Author
Tom Head
Date
2005-12-07T17:27:07-06:00
ID
103764
Comment

I just ate twenty pieces of cheap chocolate Christmas candy and, damnit, if some of the foil on one piece didn't just get caught in a "chocolate fold" and then I bit into it...causing that nice little jolt in your head that is kinda what I think it's like to see Brad Pitt in person. Thanks for explaining that. I am the Queen of somewhat "strange and stupid" questions.

Author
Lori G
Date
2005-12-07T18:05:25-06:00
ID
103765
Comment

I certainly didn't mean to offend Ali. I'm a big fan of her. Otherwise, I wouldn't read her articles and make comments to her. I've been thinking for a while that I should do some reading on what a real conservative is. I've known, worked with, and interacted with many people who labeled themselves as conservatives. I'm yet to see or know any of them whose actions truly tract what they preach or vote on issues such as drugs, abortion, and many other hot issues. And I'm looking zealously and carefully for the truth, too. I'm not angry. I'm kind of straighforward, however. A flaw in the eyes of some.

Author
Ray Carter
Date
2005-12-07T18:05:46-06:00
ID
103766
Comment

Um, I actually wasn't offended at all by what you said Ray. ;) At least, I wasn't supposed to take all that personally, was I? Because I didn't. I thought you had a good, while strong :), point

Author
Lori G
Date
2005-12-07T18:08:01-06:00
ID
103767
Comment

Ray, I think that comment would only offend hypocritical conservatives, and they know who they are. If they'll admit it. ;-)

Author
DonnaLadd
Date
2005-12-07T18:28:16-06:00
ID
103768
Comment

Here's your psychedelic reading guide for those interested. http://www.tripzine.com/pit/

Author
herman
Date
2005-12-07T23:39:07-06:00
ID
103769
Comment

Another few links that may be of interest to *some*: Erowid

Lycaeum

Stanislav Grof at Erowid --created something called Holotropic Breathwork, which facilitates the same kinds of profound experiences as many psychotropics but through intensive breathwork and soundscapes rather than through ingesting substances.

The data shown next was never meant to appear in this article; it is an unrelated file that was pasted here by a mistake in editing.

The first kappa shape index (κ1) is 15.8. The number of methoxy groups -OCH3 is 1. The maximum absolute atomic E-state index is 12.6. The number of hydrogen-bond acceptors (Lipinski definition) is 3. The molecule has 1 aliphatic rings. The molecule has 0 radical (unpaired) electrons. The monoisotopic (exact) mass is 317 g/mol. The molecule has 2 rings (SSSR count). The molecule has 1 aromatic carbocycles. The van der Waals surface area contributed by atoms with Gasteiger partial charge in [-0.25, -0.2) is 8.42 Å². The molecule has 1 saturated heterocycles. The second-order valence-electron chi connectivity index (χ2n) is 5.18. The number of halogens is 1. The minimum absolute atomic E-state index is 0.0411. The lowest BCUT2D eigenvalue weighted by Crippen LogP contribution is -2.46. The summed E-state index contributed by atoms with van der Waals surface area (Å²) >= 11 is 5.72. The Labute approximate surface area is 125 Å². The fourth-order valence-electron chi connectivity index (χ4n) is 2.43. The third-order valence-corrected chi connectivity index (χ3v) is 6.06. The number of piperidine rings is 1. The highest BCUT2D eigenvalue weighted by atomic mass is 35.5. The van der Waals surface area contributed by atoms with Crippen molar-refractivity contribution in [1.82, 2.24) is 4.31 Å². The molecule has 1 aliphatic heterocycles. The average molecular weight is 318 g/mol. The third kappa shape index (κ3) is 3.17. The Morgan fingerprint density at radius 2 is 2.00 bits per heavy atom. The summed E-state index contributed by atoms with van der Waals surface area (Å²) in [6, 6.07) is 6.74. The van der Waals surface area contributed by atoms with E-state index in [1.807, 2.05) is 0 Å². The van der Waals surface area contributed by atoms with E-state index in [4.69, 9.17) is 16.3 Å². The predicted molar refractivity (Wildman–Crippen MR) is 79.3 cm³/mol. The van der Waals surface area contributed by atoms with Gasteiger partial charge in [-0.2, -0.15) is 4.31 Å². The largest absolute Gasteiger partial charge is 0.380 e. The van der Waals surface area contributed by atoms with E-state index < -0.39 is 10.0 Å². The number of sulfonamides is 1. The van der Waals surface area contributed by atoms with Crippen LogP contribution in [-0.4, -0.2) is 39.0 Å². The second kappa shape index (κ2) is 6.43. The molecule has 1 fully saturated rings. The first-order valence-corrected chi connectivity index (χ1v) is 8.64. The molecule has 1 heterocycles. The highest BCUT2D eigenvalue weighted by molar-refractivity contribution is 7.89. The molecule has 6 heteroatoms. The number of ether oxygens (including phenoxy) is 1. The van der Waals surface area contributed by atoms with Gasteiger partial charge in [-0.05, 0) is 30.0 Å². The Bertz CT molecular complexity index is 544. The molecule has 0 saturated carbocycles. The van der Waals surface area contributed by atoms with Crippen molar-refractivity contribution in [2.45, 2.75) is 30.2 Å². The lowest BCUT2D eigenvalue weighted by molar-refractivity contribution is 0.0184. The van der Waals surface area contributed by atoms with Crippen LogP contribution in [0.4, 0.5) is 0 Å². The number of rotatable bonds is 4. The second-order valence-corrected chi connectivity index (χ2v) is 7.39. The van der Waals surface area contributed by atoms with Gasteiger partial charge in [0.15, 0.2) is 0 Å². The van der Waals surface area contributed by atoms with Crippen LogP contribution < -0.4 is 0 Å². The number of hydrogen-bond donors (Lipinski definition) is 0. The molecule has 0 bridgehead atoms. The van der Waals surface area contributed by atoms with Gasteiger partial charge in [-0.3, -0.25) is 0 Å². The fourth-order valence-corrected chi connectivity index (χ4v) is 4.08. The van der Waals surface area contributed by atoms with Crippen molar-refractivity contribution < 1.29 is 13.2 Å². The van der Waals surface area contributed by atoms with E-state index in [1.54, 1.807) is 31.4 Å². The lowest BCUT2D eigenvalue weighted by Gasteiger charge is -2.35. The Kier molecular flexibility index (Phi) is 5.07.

Huston Smith, author of both Cleansing the Doors of Perception, The Soul of Christianity, and many others. One of the world's most talented scholars on mysticism and religious experience.

And regardless of where you stand on any of these topics, if you really want to read a powerful, informative, gripping, and entertaining book on this whole subject, check out Daniel Pinchbeck's work Breaking Open the Head. Originally an atheist, he writes a great book about mysticism and consciousness and our society.

Author
whateveryouwant
Date
2005-12-08T10:46:00-06:00
ID
103770
Comment

Oh, okay. One more. This guy's work is truly something. A very interesting read indeed. DMT is the active compound within ayahuasca (found in nature) which, as I shared earlier, "links up" with the pre-existing compound of the same material that is in our own brain (naturally). He calls it the "spirit molecule"... Rick Strassman is Clinical Associate Professor of Psychiatry at the University of New Mexico School of Medicine

Author
whateveryouwant
Date
2005-12-08T10:53:19-06:00
ID
103771
Comment

chronos, I don't mean to diss your experiences at all. They may have been epistemologically valid; how on earth would I know? But what this essentially boils down to is an issue of sacramental theology. Some people say that the Eucharist is an intrinsically sacred event: the Body and Blood are blessed, the Words of Institution are holy, the priest stands in a sacred place as an intermediary for the divine, and partaking in this transubstantiated or consubstantiated food is tantamount, whenever it is done in good faith, to receiving the actual body and blood of Jesus Christ. I never bought that for a second. I have no doubt hat some people experience this kind of effect, but I don't believe the event itself is sacred. In other words, I do not believe that the sacred can be invoked. Religious experience, in most cases where I am able to recognize it as genuine, reminds me more of that line from the Leonard Cohen song "Anthem": "Every heart, every heart, to love will come -- but like a refugee." The bottom line is that I don't believe that human beings can go around invoking Ultimate Reality at will. That purports to place human beings in control of the divine, which is always a dangerous belief because it leads to things like arrogance, suicide cults, and random declarations of war against Middle Eastern nations. Cheers, TH

Author
Tom Head
Date
2005-12-08T16:29:25-06:00
ID
103772
Comment